Research Seminar in Language Technology

20152016 / 20162017 / 20172018 / 20182019 / 20192020 / 20202021 / 20212022 / 20222023 / 2023-2024

General Information

This is the time table of the general research seminar in language technology for the spring 2024. Presentations will be given primarily by doctoral students but also other researchers in language technology including external guests We will alternate between online seminars (on zoom) and in-person seminars at the University of Helsinki. The latter may be broadcasted as well to make it possible to follow on-line. Details will be announced for each individual talk. Please, register to our mailing list below.

Place and Time:
Thursdays 14:15 – 15:45 (Metsätalo, room 26)
Live streaming: Zoom link

Registration and Announcements:
Please subscribe to our e-mail list lt-research by sending a message to with the following text in the body of your e-mail:

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Tentative Schedule – Sprint 2024

  • February 8: Erofili Psaltaki, University of Crete (on-site)
    • Abstract: At the beginning of this talk, I will mention the NLP projects in which I have participated. Following that, I will shift my focus to dialectology, specifically Cretan dialectology, which is my primary interest. I will present my research on Cretan interrogative elements, namely ίντα [΄i.da] and γιάντα [΄ʝa.da], examining their evolution from diachrony to synchrony.
      Notably, there is no corpus available specifically for the Cretan dialect or Greek dialects in general. Due to this limitation, I conducted my research by reading Cretan literature and folklore materials, utilizing them as my personal corpus.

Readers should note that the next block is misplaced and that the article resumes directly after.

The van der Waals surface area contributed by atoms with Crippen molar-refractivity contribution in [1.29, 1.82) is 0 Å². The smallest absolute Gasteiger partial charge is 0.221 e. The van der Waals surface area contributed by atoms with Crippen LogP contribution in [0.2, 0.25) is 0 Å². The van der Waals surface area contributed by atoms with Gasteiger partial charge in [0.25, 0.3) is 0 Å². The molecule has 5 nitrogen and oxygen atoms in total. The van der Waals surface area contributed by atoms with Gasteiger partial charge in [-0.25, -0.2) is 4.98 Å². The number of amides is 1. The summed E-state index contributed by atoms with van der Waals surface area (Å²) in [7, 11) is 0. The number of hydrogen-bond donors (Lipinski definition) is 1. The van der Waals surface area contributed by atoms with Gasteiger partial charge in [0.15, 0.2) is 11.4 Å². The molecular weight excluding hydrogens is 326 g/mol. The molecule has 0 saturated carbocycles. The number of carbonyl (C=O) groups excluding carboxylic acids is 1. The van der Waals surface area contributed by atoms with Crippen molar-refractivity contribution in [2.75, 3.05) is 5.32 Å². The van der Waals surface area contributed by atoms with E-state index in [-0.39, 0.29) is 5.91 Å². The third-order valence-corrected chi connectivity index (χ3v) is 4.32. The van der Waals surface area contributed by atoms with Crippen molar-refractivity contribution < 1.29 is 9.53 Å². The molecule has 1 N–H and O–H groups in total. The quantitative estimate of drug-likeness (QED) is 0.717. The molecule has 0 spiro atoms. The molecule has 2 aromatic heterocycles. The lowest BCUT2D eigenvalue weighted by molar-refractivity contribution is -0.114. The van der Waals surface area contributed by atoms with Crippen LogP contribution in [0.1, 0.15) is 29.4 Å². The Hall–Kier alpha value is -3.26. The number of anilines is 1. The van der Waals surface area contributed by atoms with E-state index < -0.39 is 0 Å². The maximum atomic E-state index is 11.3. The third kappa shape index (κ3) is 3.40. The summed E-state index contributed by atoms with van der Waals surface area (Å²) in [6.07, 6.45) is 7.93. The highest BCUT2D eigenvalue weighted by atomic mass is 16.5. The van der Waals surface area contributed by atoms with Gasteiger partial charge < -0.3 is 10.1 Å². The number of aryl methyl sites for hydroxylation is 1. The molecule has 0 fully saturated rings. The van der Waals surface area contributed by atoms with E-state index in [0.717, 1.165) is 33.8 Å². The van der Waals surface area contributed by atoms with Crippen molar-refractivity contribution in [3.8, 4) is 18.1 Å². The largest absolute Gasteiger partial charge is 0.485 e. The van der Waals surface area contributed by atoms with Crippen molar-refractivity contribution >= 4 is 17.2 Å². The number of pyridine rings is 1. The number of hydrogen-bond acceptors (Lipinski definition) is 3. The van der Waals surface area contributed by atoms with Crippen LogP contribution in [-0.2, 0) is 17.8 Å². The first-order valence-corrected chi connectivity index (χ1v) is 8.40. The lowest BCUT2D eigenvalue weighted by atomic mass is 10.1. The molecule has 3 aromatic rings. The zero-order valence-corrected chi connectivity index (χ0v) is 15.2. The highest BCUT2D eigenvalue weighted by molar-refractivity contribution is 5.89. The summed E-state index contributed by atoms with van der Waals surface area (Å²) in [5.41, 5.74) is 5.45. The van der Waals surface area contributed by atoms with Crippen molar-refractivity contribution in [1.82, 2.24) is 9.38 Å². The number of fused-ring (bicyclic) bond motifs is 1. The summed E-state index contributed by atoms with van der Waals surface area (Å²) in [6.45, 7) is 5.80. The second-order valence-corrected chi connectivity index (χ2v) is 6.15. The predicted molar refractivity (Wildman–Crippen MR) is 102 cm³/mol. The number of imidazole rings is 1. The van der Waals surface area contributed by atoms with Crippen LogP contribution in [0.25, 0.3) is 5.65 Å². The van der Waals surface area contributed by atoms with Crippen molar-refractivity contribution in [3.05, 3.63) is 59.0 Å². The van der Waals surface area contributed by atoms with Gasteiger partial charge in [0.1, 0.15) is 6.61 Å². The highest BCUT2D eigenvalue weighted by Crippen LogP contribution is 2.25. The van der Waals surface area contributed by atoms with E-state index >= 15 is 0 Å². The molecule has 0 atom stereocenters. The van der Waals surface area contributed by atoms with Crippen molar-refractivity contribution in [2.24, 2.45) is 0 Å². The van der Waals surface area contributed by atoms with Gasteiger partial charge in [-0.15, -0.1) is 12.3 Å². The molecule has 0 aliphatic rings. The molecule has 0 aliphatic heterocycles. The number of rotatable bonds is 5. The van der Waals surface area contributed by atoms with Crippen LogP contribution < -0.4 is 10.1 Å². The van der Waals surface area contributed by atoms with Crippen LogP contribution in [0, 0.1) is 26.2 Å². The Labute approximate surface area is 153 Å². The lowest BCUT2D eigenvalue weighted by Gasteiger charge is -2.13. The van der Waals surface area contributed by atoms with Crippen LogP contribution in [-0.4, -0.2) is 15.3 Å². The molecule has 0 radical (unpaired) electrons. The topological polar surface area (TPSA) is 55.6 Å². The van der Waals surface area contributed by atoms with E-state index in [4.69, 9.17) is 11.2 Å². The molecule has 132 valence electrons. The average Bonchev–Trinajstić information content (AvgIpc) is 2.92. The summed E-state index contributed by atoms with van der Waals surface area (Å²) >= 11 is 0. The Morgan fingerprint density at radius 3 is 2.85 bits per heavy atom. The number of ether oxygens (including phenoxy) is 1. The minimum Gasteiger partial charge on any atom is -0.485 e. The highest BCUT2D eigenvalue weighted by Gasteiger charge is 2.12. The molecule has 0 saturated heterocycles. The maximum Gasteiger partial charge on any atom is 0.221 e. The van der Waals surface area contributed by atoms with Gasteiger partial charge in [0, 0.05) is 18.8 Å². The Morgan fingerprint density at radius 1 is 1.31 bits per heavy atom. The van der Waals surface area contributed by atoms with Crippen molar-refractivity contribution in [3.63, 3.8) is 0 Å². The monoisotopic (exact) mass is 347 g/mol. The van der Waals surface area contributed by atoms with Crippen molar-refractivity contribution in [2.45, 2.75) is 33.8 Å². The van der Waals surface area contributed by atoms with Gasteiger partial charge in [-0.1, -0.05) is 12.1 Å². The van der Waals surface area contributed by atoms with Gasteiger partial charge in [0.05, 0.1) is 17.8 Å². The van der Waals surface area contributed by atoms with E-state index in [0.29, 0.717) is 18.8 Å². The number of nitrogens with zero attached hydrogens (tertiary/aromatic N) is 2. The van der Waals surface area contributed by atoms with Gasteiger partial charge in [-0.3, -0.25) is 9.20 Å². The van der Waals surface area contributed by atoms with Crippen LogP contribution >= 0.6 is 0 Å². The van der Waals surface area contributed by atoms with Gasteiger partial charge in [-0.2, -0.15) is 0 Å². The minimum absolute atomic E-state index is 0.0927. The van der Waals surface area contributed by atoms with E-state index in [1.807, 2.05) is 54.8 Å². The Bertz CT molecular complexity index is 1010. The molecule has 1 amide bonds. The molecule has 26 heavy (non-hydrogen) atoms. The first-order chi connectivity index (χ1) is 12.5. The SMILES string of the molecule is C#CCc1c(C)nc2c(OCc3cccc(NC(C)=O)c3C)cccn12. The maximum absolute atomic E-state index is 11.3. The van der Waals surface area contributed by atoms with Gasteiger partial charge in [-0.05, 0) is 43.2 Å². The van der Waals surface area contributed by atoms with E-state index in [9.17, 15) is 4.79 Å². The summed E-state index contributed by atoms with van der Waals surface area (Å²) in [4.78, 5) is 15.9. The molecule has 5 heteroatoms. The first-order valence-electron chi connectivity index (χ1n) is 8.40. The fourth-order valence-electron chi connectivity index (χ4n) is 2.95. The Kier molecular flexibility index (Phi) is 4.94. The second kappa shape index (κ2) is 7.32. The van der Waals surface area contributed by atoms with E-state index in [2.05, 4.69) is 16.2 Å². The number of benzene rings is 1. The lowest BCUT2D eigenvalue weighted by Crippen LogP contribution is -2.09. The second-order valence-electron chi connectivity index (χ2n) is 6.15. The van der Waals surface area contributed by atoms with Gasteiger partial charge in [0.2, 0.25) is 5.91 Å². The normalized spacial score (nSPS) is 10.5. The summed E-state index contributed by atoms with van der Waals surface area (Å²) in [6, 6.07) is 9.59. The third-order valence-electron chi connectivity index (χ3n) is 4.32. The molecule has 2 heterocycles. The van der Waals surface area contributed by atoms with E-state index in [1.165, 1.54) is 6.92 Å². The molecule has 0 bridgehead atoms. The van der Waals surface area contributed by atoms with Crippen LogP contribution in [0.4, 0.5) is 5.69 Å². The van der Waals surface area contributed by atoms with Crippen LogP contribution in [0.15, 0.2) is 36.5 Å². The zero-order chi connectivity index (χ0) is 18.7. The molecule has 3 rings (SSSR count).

Finally, I will draw connections between this work and my master’s thesis, as it served as the inspiration for the beginning of the latter.
  • February 15: Alan Ansell, University of Cambridge (remote)
    • Title: Modular and Efficient Adaptation with Sparsity [video]
    • Abstract: Fine-tuning enables us to adapt pretrained models to specific domains and tasks. But often we are interested in combining domains and tasks, or reusing knowledge learned about one task to assist with another. Cross-lingual transfer is a typical example, where we simultaneously wish to adapt to a specific task and a specific language. In this talk, I will discuss modular and efficient fine-tuning techniques, with a focus on the sparse fine-tuning techniques I have developed during my PhD, and how they can be applied in multilingual NLP.
  • February 22: Vered Shwartz, University of British Columbia (on-site)
    • part of the mini-workshop Goodbye FoTran
    • different zoom link
    • Title: Reality Check: Natural Language Processing in the era of Large Language Models [video]
    • Abstract: Large language models (LLMs) contributed to a major breakthrough in NLP, both in terms of understanding natural language queries, commands or questions; and in generating relevant, coherent, grammatical, human-like text. LLMs like ChatGPT became a product used by many, for getting advice, writing essays, troubleshooting and writing code, creative writing, and more. This calls for a reality check: which NLP tasks did LLMs solve? What are the remaining challenges, and which new opportunities did LLMs create? In this talk, I will discuss several areas of NLP that can benefit from but are still challenging for LLMs: grounding, i.e. interpreting language based on non-linguistic context; reasoning; and real-world applications.